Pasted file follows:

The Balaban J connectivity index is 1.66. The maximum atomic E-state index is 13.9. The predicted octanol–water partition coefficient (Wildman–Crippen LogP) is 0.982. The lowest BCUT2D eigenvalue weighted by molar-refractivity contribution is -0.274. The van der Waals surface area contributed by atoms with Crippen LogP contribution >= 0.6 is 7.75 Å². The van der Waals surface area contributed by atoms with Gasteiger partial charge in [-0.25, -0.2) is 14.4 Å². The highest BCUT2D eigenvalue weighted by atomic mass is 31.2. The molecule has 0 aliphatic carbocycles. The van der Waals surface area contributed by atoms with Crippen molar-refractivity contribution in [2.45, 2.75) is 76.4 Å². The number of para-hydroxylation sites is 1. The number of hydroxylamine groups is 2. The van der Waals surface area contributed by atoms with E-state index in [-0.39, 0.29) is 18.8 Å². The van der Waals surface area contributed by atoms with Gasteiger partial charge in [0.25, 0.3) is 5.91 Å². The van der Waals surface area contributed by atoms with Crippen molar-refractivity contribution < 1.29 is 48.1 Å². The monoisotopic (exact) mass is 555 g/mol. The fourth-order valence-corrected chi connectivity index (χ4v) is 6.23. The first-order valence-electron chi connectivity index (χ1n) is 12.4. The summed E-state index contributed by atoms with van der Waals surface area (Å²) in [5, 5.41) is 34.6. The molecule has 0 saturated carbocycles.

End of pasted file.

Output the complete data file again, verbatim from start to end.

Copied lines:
The Balaban J connectivity index is 1.66. The maximum atomic E-state index is 13.9. The predicted octanol–water partition coefficient (Wildman–Crippen LogP) is 0.982. The lowest BCUT2D eigenvalue weighted by molar-refractivity contribution is -0.274. The van der Waals surface area contributed by atoms with Crippen LogP contribution >= 0.6 is 7.75 Å². The van der Waals surface area contributed by atoms with Gasteiger partial charge in [-0.25, -0.2) is 14.4 Å². The highest BCUT2D eigenvalue weighted by atomic mass is 31.2. The molecule has 0 aliphatic carbocycles. The van der Waals surface area contributed by atoms with Crippen molar-refractivity contribution in [2.45, 2.75) is 76.4 Å². The number of para-hydroxylation sites is 1. The number of hydroxylamine groups is 2. The van der Waals surface area contributed by atoms with E-state index in [-0.39, 0.29) is 18.8 Å². The van der Waals surface area contributed by atoms with Gasteiger partial charge in [0.25, 0.3) is 5.91 Å². The van der Waals surface area contributed by atoms with Crippen molar-refractivity contribution < 1.29 is 48.1 Å². The monoisotopic (exact) mass is 555 g/mol. The fourth-order valence-corrected chi connectivity index (χ4v) is 6.23. The first-order valence-electron chi connectivity index (χ1n) is 12.4. The summed E-state index contributed by atoms with van der Waals surface area (Å²) in [5, 5.41) is 34.6. The molecule has 0 saturated carbocycles.